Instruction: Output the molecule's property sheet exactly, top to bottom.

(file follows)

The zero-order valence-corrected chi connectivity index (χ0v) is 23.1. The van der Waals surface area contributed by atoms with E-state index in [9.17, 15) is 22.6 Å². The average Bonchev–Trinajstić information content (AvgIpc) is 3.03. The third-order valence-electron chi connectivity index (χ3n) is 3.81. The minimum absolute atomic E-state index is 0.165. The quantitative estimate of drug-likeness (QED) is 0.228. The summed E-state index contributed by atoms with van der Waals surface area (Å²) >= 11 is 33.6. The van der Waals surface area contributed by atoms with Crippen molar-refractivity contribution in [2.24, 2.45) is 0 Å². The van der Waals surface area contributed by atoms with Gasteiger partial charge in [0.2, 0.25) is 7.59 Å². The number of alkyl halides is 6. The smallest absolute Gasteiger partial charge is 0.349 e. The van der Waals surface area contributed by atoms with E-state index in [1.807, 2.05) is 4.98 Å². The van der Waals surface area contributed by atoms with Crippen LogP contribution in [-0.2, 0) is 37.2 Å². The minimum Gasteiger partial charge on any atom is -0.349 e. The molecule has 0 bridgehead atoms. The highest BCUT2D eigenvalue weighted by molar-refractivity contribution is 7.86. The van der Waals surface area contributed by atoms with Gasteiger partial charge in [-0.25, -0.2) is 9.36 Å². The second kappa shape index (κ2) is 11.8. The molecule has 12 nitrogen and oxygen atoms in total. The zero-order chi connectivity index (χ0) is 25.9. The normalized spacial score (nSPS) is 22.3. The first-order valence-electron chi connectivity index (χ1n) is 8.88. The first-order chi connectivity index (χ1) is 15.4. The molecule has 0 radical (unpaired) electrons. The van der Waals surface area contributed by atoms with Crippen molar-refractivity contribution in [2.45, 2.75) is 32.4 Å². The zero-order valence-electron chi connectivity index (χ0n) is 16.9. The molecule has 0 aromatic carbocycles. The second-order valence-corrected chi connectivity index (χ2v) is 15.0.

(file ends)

The zero-order valence-corrected chi connectivity index (χ0v) is 23.1. The van der Waals surface area contributed by atoms with E-state index in [9.17, 15) is 22.6 Å². The average Bonchev–Trinajstić information content (AvgIpc) is 3.03. The third-order valence-electron chi connectivity index (χ3n) is 3.81. The minimum absolute atomic E-state index is 0.165. The quantitative estimate of drug-likeness (QED) is 0.228. The summed E-state index contributed by atoms with van der Waals surface area (Å²) >= 11 is 33.6. The van der Waals surface area contributed by atoms with Crippen molar-refractivity contribution in [2.24, 2.45) is 0 Å². The van der Waals surface area contributed by atoms with Gasteiger partial charge in [0.2, 0.25) is 7.59 Å². The number of alkyl halides is 6. The smallest absolute Gasteiger partial charge is 0.349 e. The van der Waals surface area contributed by atoms with E-state index in [1.807, 2.05) is 4.98 Å². The van der Waals surface area contributed by atoms with Crippen LogP contribution in [-0.2, 0) is 37.2 Å². The minimum Gasteiger partial charge on any atom is -0.349 e. The molecule has 0 bridgehead atoms. The highest BCUT2D eigenvalue weighted by molar-refractivity contribution is 7.86. The van der Waals surface area contributed by atoms with Gasteiger partial charge in [-0.25, -0.2) is 9.36 Å². The second kappa shape index (κ2) is 11.8. The molecule has 12 nitrogen and oxygen atoms in total. The zero-order chi connectivity index (χ0) is 25.9. The normalized spacial score (nSPS) is 22.3. The first-order valence-electron chi connectivity index (χ1n) is 8.88. The first-order chi connectivity index (χ1) is 15.4. The molecule has 0 radical (unpaired) electrons. The van der Waals surface area contributed by atoms with Crippen molar-refractivity contribution in [2.45, 2.75) is 32.4 Å². The zero-order valence-electron chi connectivity index (χ0n) is 16.9. The molecule has 0 aromatic carbocycles. The second-order valence-corrected chi connectivity index (χ2v) is 15.0.